Help! I’ve Fallen In Love with a Stupid-Expensive Cult-Favorite Exfoliator and I Can’t Give It Up

The cost of using Biologique Recherche Lotion P50 adds up to more than my daily coffee — and it's worth it.
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Morgan
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The cost of using Biologique Recherche Lotion P50 adds up to more than my daily coffee — and it's worth it.

I hate that I love Biologique Recherche Lotion P50. You might have read about it in Vogue, Allure, or Into The Gloss, or heard about it from skincare experts like Caroline Hirons. I feel like "cult following" isn't even a strong enough term to communicate how popular it is. It took me a while to try it out, but now that I'm sold, I kinda wish I wasn't.

First of all, this liquid exfoliant, acid toner — whatever you want to call it — is incredibly hard to get hold of. The official Biologique Recherche website tells you little more than nothing, but the UK site explains that the brand "does not publish product prices or allow for products to be ordered online" because they want their products to be "prescribed" to you by a trained professional. Yeah, that sounds reasonable... and like something I want to circumvent immediately.

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P50 is a very strong product (I'll get to this shortly) so I understand why you wouldn't want just any person to buy it if it wouldn't be suitable for their skin type. I like to think I know my skin pretty well, though, and I know it can handle daily application of AHAs. There had to be a way.

Eventually I discovered Rescue Spa, a day spa in Philadelphia with an online store. They didn't ship to New Zealand, but I had my gal Tamara help me out. I'd get the bottle shipped to her, and she'd send it at the same time we did our international makeup swap.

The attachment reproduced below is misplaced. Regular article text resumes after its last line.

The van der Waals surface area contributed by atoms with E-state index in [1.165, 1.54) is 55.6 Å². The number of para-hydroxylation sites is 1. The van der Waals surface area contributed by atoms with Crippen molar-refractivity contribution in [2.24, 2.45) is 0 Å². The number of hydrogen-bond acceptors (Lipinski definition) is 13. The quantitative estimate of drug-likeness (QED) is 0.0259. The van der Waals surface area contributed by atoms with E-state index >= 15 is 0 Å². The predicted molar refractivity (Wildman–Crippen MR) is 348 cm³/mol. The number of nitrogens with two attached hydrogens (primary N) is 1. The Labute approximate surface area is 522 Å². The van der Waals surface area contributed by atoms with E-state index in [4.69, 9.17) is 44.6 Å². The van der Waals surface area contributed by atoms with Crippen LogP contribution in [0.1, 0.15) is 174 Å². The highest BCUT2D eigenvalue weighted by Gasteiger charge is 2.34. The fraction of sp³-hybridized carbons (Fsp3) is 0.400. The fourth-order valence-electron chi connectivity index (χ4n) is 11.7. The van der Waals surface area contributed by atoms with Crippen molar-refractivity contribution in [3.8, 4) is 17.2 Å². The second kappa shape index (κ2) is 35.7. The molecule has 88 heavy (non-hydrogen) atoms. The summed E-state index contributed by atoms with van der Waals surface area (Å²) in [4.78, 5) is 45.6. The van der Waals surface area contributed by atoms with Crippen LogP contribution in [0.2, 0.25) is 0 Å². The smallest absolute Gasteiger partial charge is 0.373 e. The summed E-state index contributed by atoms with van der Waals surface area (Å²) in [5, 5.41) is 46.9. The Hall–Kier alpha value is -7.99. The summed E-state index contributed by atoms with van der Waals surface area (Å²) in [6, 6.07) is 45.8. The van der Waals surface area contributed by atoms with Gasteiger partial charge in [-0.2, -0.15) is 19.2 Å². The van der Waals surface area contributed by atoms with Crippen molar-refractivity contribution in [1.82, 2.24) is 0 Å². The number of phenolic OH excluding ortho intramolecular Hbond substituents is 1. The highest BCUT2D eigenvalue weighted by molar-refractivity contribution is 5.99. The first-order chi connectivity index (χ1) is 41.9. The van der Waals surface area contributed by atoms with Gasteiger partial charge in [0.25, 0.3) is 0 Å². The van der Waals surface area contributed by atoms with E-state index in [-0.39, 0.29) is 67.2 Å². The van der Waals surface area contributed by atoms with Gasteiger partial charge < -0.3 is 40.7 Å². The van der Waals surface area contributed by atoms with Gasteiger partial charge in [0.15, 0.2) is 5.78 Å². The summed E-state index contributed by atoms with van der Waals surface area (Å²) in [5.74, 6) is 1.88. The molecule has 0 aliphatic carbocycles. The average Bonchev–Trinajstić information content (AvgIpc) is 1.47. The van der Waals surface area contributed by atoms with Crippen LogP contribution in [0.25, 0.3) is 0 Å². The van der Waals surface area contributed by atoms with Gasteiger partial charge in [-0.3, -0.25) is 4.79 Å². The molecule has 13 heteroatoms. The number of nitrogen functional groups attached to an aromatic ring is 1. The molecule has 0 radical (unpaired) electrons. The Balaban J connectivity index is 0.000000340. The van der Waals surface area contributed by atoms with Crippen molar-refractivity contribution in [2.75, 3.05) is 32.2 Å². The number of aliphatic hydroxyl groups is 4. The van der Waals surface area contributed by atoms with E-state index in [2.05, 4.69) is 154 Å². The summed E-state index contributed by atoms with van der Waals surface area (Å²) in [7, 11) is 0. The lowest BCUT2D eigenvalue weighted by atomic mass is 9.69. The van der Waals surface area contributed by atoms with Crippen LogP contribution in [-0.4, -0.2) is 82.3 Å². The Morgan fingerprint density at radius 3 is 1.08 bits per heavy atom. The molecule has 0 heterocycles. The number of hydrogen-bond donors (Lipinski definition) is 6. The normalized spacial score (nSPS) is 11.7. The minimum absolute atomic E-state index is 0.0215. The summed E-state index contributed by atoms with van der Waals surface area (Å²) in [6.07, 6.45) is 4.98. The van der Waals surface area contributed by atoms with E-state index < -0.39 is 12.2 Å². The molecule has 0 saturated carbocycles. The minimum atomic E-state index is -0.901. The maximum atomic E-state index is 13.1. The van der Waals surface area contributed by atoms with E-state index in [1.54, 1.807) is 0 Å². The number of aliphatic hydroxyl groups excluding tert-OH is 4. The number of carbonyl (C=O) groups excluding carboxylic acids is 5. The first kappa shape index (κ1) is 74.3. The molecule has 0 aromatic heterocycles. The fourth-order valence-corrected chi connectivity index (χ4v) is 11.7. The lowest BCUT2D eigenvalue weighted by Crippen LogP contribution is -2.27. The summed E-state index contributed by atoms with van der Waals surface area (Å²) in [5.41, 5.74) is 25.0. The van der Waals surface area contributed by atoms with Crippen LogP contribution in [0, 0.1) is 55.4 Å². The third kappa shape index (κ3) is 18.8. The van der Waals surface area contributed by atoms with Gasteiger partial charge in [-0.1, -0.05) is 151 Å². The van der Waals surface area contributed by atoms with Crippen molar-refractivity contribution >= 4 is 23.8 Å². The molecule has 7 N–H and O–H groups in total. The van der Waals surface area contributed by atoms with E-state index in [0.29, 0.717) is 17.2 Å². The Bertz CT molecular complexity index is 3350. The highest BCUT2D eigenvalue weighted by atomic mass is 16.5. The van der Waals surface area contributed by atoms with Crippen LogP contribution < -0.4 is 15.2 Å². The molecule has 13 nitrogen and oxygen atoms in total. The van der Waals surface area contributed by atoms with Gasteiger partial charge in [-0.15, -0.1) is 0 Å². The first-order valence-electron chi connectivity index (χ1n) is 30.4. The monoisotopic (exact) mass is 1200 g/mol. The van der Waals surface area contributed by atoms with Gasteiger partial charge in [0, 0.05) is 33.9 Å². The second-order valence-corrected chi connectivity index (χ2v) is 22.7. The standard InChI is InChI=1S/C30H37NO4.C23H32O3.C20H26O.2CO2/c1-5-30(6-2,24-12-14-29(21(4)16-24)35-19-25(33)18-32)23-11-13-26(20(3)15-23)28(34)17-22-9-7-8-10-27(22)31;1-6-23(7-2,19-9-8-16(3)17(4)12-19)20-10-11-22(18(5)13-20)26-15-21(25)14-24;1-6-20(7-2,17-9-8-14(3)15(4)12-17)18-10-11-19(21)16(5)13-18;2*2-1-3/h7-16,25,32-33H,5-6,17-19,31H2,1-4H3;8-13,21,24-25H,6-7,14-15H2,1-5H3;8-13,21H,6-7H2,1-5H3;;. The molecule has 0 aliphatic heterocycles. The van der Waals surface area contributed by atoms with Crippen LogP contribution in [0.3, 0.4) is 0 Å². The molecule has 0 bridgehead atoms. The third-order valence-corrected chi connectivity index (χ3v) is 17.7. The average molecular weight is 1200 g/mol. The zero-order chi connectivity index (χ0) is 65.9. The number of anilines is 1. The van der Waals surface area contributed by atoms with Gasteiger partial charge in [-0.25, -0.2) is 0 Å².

I just had to create a login for Rescue Spa to see the prices.

Lotion P50 was $62 for 5.1 ounces. Some calculations later, I discovered that twice-daily use of the product as recommended would cost slightly more than I spend on my daily coffee. If I used it twice a day, every day, I'd be spending more than $1200 on P50 each year, and that's not including the extra I'd be spending on getting it to me. I had to do this calculation a bunch of times because it seemed so ridiculous — it's based on using ~0.5 milliliters for each application, which doesn't seem unreasonable.

This isn't the most expensive beauty product I've bought, but something about this product has made me really ruminate on the value of the products that I use and spend money on. If I had to choose between a daily coffee and better skin, which would I choose? I think it's the coffee. And if I had to choose between good skin and an extra $1200 a year, what would I choose? Again, I'd say the money — but then I would probably go spend it on more skincare.

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So what's the deal with P50 anyway? It's a powerhouse of an acid toner, available in six different iterations. I went straight for the strongest, which is the Lotion P50 1970, the original formula as it was sold in 1970. If I was doing it again I'd pick the newer version. I mean, they reformulated it for a reason — the older formula is more than a little dated. It smells like something straight out of an old hospital, or calamine lotion. This is due to the phenol included, which is also why this formula isn't available in the EU.

If you're delicate with your skin, look away now. Phenol is an antiseptic, but it's also a minor anesthetic, and it burns when you put it on your skin. The first time I put this toner on, I felt like I'd spread deep-heat cream all over my face. My eyes were watering and I was fanning the air in front of my face trying to relieve the discomfort. Now that I've been using it for a while, though, I get none of this — just a slight tingle. I know, I know, that's still not great, so once I do finish this bottle up, I'll be switching to the phenol-less version.

Burn aside, the big thing is the difference P50 makes in the texture of my skin. I've been slack with regular application lately due to my mental health (what up, depression, thanks for making everything hard) so I don't have magical before-and-after photos to show you. It kicks small bumps and spots to the curb literally overnight, though, and minimises the damage they leave behind. This is due to the lactic acid, salicylic acid, sulphur, and niacinamide in P50, and at the right pH to be effective, too (~3.5).

I know, I could buy a cheaper lactic acid toner (and maybe I will). I really like P50, though, and it's given me results. I've just got some thinking to do before I repurchase it.

  • Have you tried any Biologique Recherche products? 
  • What's your favourite stupidly expensive product?